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Six BusinessFriendly Smartphones That Arent Blackberrys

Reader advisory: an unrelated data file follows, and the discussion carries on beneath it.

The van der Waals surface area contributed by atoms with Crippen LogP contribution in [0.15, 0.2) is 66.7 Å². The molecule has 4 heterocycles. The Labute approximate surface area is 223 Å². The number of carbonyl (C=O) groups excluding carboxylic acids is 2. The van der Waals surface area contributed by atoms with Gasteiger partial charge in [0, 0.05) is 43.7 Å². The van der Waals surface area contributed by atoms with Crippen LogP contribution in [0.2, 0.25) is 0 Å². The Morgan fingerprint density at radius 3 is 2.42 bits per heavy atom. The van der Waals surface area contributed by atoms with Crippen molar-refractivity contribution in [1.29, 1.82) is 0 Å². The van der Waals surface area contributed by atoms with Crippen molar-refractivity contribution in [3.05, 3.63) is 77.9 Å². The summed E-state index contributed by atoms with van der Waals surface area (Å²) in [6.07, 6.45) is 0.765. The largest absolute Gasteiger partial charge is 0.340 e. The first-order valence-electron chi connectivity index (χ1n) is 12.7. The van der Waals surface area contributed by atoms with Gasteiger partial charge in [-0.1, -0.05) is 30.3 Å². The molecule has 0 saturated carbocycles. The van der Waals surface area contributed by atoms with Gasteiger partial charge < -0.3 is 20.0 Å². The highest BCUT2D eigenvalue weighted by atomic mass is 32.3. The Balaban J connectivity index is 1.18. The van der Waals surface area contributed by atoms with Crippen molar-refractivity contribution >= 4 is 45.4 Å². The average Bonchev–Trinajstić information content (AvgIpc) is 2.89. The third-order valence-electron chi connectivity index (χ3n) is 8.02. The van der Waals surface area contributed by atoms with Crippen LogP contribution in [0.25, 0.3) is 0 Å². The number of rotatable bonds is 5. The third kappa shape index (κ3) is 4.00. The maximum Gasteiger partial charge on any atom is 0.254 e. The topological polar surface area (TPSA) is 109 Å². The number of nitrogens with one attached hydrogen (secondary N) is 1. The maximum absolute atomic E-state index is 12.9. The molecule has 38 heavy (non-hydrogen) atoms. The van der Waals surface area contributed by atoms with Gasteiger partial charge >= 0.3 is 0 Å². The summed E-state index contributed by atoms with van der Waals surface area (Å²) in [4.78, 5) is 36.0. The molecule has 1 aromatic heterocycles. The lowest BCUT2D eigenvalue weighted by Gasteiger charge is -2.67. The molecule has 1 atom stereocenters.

first_img Blackberry is practically synonymous with business, even as RIM continues to release devices like the Torch in an attempt distance itself from the dull corporate image it has earned over the years.But now the other major players in the smartphone wars — iPhone, Android, and even the new line of Windows Phone 7 devices — are attempting to bite into Blackberry’s enterprise dominance.1. The Dell Venue Pro could prove the Windows Phone 7’s enterprise worthDell already announced that it will be ditching it’s 25,000 company Blackberrys for it’s propriety Windows Phone 7 device.That not only speaks well for the phone, but also the Windows Phone platform as a business tool. What makes this phone stand out among other Windows Phone 7 devices is the sliding QWERTY keyboard, a huge asset for business users.There’s a lot of enterprise potential for Windows Phone 7, and maybe Dell will be the manufacturer to solidify that position.There’s no official announcement on cost yet, but Engadget reports they were told by a Microsoft Store employee that the Venue Pros will be available for $199 with contract.2. The Motorola Droid Pro is a stylish Blackberry killerMotorola took their popular Droid line and reimagined it for the business user.The Droid Pro runs Android 2.2, has a full QWERTY keyboard, and syncs with your company’s e-mail and calendars. It makes a great alternative to the tired look of the Blackberry and has access to the extensive Android Market. The Droid Pro has an expected November 18 release, according to Engadget.Cost: $179.99 with a two-year contract from Verizon.3. iPhone 4 is a contender for enterprise, tooWhen the iPhone first came out in 2007, it was regarded more as a toy than a serious business tool.But now that it has Microsoft Exchange support and thousands of productivity apps, the iPhone is increasingly becoming a viable alternative to the Blackberry.Cost: $199 (16GB) or $299 (32 GB) with a two-year contract from AT&T.4. T-Mobile G2 is a powerful Android optionThe G2’s design and open format make it perfect for the business user who needs some versatility in a smartphone.Engadget calls the G2 one of the purest Android phones available, meaning the OS isn’t bogged down with too much proprietary software or modifications. The design is solid too. It’s almost a clone of the ill-fated Nexus One, but with a slide out QWERTY keyboard for firing off e-mails.Cost: $199.99 with a two-year contract from T-Mobile.5. Samsung FocusIf a physical keyboard doesn’t matter to you and you’re looking for something different, check out one of the other Windows Phone 7 options like the Samsung Focus.The Focus has all the power you’ll need: 1 GHz CPU, Super AMOLED display, and 8 GB of internal storage. Plus the Windows Phone 7 OS makes syncing your Microsoft Office documents, presentations, and Outlook e-mails a snap. As with the Dell Venue Pro, the Samsung Focus has great potential to prove Windows Phone 7’s worth as an enterprise device.Cost: $199.99 with a two-year contract from AT&T.6. The Nokia E5 is unlocked for any networkThis pricey device looks a lot like the Blackberry Bold, but is perfect for the world traveler.Since the Nokia E5 is unlocked, you can avoid being overcharged for an international plan from your U.S. carrier. Slip in a pay-as-you-go SIM card and you’re all set.Cost: $259 from Nokia.Our pick: Dell Venue ProWe think the Windows Phone 7 has serious potential to bridge the gap between enterprise device and fun-to-use smartphone. The initial sale numbers don’t look good, but hopefully we see some more user adoption and useful apps. With luck, RIM will wise up and ditch their clunky Blackberry OS for Windows Phone 7. November 26, 2010 4 min read Brought to you by Business Insider Problem Solvers with Jason Feifer Hear from business owners and CEOs who went through a crippling business problem and came out the other side bigger and stronger. Listen Nowlast_img read more